Jesus, thank you for choosing me and keeping me. Forgive my rebellious departures and keep me plugged into you, the only true vine. May my life bear fruit in every season, always and forever in your name. Amen.

John 15:14-15

“You are my friends if you do what I command you. No longer do I call you servants, for the servant does not know what his master is doing; but I have called you friends for all that I have heard from my Father, I have made known to you.”-John 15:14-15

At first blush, we might read verse 14 and think that Jesus really doesn’t understand friendship at all. Pulled out of context, we might think that he sees friendship as conditional, like the 4-year-old who tells her playmate, “You cannot be my friend if you don’t play dolls with me,” but Jesus forces us to think deeper. When he told his followers that they were his friends if they did what he told them to, what did he mean?

I believe that Jesus was talking about heart change, essentially telling them, “In the past, you did things I told you to do even when you didn’t agree. Now you are becoming the type of people who do what I command without the need to be prodded. In becoming my friends, you will more naturally do the things that are consistent with my character.”

Dallas Willard often wrote and spoke about the dispositional change that happens as we grow in Christlikeness. In other words, we increasingly become the type of people who naturally do the things that Jesus would do. That is friendship with Jesus.

Jesus, I can become so messed up in my own thinking, burdening myself with shoulds and should-nots, but you call me friend. As your friend, shape me into the kind of person who will more naturally love the way you love. Amen.

John 15:13

“Greater love has no one than this, that someone lay down his life for his friends.”-John 15:13

Jesus expanded upon the meaning of true love. His love was one of service to others and seeking the best for them, which is the life he has called each of us to live. He said that the greatest love comes from a willingness to lay down one’s life for others. He was less than 24 hours from the cross where he would willingly offer this ultimate sacrifice for his friends. Greater love indeed.

Loving others may involve real sacrifice, not merely mild discomfort. Through the last two millennia, many Christians have died for their faith, which has served to extend the kingdom of God. Tertullian, the early church father, said, “The blood of the martyrs is the seed of the church.” Even if we are not called to die for our faith, we are asked to daily lay down our lives.

Jesus, help me to never lose sight of the beauty of your crucifixion, the ultimate act of self-denial. You died so that I might live. Teach me to live in such a way that I lay my self-centeredness at the foot of the cross and live to love others fully. Amen.

John 15:12

“This is my commandment, that you love one another as I have loved you.”-John 15:12

Once again, Jesus returns to his commandment. His wording mirrors what he said in John 13:34. Remember, repetition helps remembrance and there is nothing more important for us to remember that Jesus loves us, and in turn we are called to love like him. Our love is not some formless, squishy emotion, but service, self-denial, and other-centeredness. Jesus’s love took him to the cross.

Do you ever feel overwhelmed by this commandment? Jesus was perfect in every way. Though he was human, he never sinned. He always loved perfectly. How can we achieve his standard of love and service? I think Jesus asked us to live in the manner of Jesus even though we are far from perfect, seeking opportunities to serve, uplift, and bless others. He wants our lives to reflect his kindness and goodness. He wants us to love others in the ways we need to be loved, but we cannot do this if we fail to understand how rooted and grounded we are in Christ’s love.

Jesus, lover of my soul, heart, mind, and body, help me to become love as you are love. Help me to offer extravagant grace and sacrificial love to a lost and hurting world. Amen.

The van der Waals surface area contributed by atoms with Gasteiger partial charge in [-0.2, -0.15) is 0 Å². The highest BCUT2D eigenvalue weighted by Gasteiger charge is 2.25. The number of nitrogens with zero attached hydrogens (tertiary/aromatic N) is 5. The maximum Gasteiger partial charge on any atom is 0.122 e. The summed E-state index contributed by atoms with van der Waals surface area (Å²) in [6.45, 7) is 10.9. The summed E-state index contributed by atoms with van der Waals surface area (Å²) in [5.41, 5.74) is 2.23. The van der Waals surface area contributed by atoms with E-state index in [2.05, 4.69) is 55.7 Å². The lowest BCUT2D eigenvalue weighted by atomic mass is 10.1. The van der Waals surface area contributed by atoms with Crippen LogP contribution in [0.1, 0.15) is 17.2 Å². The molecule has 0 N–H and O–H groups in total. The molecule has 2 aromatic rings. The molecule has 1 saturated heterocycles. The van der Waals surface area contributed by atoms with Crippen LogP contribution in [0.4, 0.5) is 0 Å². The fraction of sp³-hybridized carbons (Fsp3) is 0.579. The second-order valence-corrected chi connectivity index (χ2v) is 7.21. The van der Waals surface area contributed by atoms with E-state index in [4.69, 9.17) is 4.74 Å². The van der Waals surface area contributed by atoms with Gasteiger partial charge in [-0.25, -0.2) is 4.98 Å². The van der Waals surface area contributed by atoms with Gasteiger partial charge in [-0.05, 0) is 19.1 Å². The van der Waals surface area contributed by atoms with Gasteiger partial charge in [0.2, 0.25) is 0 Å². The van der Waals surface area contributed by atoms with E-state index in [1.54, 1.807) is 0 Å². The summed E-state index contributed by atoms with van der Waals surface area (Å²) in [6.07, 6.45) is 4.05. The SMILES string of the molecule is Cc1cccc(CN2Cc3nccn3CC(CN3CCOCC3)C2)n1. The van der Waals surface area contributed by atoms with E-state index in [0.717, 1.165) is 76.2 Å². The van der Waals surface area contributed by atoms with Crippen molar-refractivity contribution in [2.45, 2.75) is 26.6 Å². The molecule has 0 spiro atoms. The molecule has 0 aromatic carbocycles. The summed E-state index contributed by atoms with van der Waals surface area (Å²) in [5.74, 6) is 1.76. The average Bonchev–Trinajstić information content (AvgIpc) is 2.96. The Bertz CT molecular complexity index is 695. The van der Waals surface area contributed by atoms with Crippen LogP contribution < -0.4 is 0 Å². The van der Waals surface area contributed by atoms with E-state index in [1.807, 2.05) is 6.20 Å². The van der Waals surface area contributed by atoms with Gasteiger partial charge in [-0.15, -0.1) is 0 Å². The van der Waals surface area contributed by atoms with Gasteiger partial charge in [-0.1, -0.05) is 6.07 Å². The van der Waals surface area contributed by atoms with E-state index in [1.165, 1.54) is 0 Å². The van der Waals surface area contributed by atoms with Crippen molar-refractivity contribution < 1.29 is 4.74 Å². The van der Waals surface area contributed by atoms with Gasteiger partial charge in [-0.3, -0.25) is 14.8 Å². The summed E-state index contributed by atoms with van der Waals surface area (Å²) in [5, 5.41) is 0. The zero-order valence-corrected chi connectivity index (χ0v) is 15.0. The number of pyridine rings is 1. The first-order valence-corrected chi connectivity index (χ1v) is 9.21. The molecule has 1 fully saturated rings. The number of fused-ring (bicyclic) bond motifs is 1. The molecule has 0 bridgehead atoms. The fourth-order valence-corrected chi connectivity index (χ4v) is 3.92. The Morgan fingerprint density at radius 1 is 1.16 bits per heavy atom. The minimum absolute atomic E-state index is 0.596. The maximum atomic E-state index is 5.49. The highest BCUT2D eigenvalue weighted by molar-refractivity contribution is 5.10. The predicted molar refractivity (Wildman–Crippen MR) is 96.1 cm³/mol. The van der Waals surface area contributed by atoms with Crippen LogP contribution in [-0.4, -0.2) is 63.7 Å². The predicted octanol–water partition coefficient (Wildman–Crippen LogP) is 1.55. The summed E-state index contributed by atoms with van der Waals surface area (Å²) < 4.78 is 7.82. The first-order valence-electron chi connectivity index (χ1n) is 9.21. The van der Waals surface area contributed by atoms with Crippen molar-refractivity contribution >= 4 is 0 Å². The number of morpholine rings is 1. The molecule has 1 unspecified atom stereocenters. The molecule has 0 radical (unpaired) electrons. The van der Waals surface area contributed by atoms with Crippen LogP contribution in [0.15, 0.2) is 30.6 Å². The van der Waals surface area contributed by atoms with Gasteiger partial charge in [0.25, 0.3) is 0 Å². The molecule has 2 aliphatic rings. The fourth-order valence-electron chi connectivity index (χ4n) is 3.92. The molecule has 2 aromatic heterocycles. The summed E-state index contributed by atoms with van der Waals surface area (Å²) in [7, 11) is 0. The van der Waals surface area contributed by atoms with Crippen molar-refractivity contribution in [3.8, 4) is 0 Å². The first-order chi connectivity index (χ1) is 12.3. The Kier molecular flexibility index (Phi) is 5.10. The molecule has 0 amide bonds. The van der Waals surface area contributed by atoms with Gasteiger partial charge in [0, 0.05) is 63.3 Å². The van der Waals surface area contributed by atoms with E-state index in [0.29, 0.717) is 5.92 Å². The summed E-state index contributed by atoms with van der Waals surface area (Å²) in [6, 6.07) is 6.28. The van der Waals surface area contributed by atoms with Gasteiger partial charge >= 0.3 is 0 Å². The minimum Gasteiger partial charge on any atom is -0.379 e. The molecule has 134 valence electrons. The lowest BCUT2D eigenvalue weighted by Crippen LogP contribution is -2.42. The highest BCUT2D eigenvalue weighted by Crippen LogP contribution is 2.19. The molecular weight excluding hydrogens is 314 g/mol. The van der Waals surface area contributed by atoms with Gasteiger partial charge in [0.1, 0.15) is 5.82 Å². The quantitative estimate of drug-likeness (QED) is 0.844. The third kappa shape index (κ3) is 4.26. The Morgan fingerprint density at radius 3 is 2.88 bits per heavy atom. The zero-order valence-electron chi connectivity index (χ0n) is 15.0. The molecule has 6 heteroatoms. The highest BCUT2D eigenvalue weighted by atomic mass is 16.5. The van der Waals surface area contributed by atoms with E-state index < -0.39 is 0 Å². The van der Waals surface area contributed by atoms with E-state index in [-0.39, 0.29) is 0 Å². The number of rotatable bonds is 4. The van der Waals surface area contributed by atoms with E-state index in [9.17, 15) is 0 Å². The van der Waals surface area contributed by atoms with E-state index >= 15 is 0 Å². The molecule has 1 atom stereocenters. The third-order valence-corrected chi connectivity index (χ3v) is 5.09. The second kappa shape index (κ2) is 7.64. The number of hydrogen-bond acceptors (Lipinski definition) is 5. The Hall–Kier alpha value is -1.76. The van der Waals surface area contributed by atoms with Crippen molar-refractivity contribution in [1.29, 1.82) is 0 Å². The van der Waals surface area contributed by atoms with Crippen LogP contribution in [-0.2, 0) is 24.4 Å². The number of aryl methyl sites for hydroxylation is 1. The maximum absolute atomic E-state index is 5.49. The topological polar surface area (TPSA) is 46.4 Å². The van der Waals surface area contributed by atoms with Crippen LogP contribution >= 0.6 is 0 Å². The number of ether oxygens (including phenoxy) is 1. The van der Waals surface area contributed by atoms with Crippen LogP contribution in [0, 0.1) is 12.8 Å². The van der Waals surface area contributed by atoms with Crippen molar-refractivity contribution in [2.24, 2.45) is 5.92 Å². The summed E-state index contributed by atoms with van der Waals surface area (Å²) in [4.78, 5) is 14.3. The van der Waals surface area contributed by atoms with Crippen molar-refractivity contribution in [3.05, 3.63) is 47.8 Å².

John 15:11

“These things I have spoken to you, that my joy may be in you, and that your joy may be full.”-John 15:11

Don’t disconnect Jesus’s words in this verse from his relationship with his friends as if he were delivering a sermon. He wasn’t going through a message outline; I suspect he was responding to their reactions. Did he see something in their faces that suggested that they were fearful and downcast?

He did not want his words to make them feel fearful or condemned, but “so their joy may be full.” What did he say that would lead to joy? He told them that he was with them and would never leave them alone. He said that he would give them his peace and love, indeed his very Spirit. When we begin to grasp the fullness of his promises, they fill us with a sense of joy and contentedness, completeness, fulfillment, and often happiness. Will we choose today to live into the fullness of joy Jesus provides?

Jesus, you promise joy, but I confess that I rarely feel its fullness. Fan the flame of your joy in my soul so that I might radiate your beauty to all who see me. Amen.

John 15:10

“If you keep my commandments, you will abide in my love, just as I have kept my Father’s commandments and abide in his love.”-John 15:10

Once again, Jesus returned to “commandments.” When we drift toward legalism, we think, “Phew! Just give me something to do,” but when we recall our freedom, we think “Wait, I thought that in Christ, I am free to do whatever I please.” For many of us, talk of commands stirs up all sorts of feelings, expectations, and emotions.

Perhaps you didn’t realize that Jesus gave any commandments, but in reality he gave dozens. You might be thinking, “I can’t even remember the 10 commandments, much less keep them. What am I supposed to do with dozens?” However, remember that Jesus boiled the commands down into something much easier to remember, though implementation remains challenging: love one another. A couple of times in the upper room, he told the disciples to love. Earlier, he had told them that they were to love the Lord with all of their heart, soul, mind, and strength and to love their neighbor as themselves (Mk. 12:30).

What commandments should we keep? We are to love. I have been thinking of this recently in terms of a 360 degree love—up, down, in, and out. In fact, I made up an acronym to help me remember: LUDIO. Our operating system as Christians is to love. When we love, we uphold Christ’s commandments.

Jesus, you commanded me to love God and love others. Although simple in principle, in reality, loving is one of the hardest things. I cannot love apart from your Spirit’s work in me. Thank you that you have promised he would always be working. Amen.